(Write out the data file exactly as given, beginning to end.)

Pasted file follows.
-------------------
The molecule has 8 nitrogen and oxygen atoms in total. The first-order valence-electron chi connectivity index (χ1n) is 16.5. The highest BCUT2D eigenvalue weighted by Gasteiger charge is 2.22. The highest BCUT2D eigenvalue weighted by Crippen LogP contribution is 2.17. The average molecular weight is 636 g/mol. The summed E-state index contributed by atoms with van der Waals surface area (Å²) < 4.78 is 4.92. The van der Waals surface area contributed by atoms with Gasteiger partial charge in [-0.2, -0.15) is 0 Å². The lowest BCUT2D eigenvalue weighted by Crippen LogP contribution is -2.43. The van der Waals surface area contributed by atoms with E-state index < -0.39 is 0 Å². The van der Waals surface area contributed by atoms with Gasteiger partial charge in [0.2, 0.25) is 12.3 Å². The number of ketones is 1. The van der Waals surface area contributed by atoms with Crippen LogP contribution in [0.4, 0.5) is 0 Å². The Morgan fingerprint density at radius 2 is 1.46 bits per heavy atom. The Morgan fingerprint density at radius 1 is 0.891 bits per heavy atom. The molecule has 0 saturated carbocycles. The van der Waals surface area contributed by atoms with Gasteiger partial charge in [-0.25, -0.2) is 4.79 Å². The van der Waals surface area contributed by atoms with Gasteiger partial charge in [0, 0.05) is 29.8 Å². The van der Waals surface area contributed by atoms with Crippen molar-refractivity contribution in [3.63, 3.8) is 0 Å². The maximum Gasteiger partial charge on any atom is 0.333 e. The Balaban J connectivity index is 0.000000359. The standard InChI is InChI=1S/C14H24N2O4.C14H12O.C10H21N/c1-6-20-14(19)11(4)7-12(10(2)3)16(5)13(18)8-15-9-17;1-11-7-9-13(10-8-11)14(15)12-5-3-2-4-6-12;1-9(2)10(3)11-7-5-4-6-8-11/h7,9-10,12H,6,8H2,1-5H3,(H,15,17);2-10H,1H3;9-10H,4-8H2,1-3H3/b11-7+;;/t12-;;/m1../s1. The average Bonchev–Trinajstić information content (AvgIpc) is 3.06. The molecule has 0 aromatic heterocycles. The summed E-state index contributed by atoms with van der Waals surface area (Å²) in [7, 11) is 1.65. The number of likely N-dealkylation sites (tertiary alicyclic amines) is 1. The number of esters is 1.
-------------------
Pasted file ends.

The molecule has 8 nitrogen and oxygen atoms in total. The first-order valence-electron chi connectivity index (χ1n) is 16.5. The highest BCUT2D eigenvalue weighted by Gasteiger charge is 2.22. The highest BCUT2D eigenvalue weighted by Crippen LogP contribution is 2.17. The average molecular weight is 636 g/mol. The summed E-state index contributed by atoms with van der Waals surface area (Å²) < 4.78 is 4.92. The van der Waals surface area contributed by atoms with Gasteiger partial charge in [-0.2, -0.15) is 0 Å². The lowest BCUT2D eigenvalue weighted by Crippen LogP contribution is -2.43. The van der Waals surface area contributed by atoms with E-state index < -0.39 is 0 Å². The van der Waals surface area contributed by atoms with Gasteiger partial charge in [0.2, 0.25) is 12.3 Å². The number of ketones is 1. The van der Waals surface area contributed by atoms with Crippen LogP contribution in [0.4, 0.5) is 0 Å². The Morgan fingerprint density at radius 2 is 1.46 bits per heavy atom. The Morgan fingerprint density at radius 1 is 0.891 bits per heavy atom. The molecule has 0 saturated carbocycles. The van der Waals surface area contributed by atoms with Gasteiger partial charge in [-0.25, -0.2) is 4.79 Å². The van der Waals surface area contributed by atoms with Gasteiger partial charge in [0, 0.05) is 29.8 Å². The van der Waals surface area contributed by atoms with Crippen molar-refractivity contribution in [3.63, 3.8) is 0 Å². The maximum Gasteiger partial charge on any atom is 0.333 e. The Balaban J connectivity index is 0.000000359. The standard InChI is InChI=1S/C14H24N2O4.C14H12O.C10H21N/c1-6-20-14(19)11(4)7-12(10(2)3)16(5)13(18)8-15-9-17;1-11-7-9-13(10-8-11)14(15)12-5-3-2-4-6-12;1-9(2)10(3)11-7-5-4-6-8-11/h7,9-10,12H,6,8H2,1-5H3,(H,15,17);2-10H,1H3;9-10H,4-8H2,1-3H3/b11-7+;;/t12-;;/m1../s1. The average Bonchev–Trinajstić information content (AvgIpc) is 3.06. The molecule has 0 aromatic heterocycles. The summed E-state index contributed by atoms with van der Waals surface area (Å²) in [7, 11) is 1.65. The number of likely N-dealkylation sites (tertiary alicyclic amines) is 1. The number of esters is 1.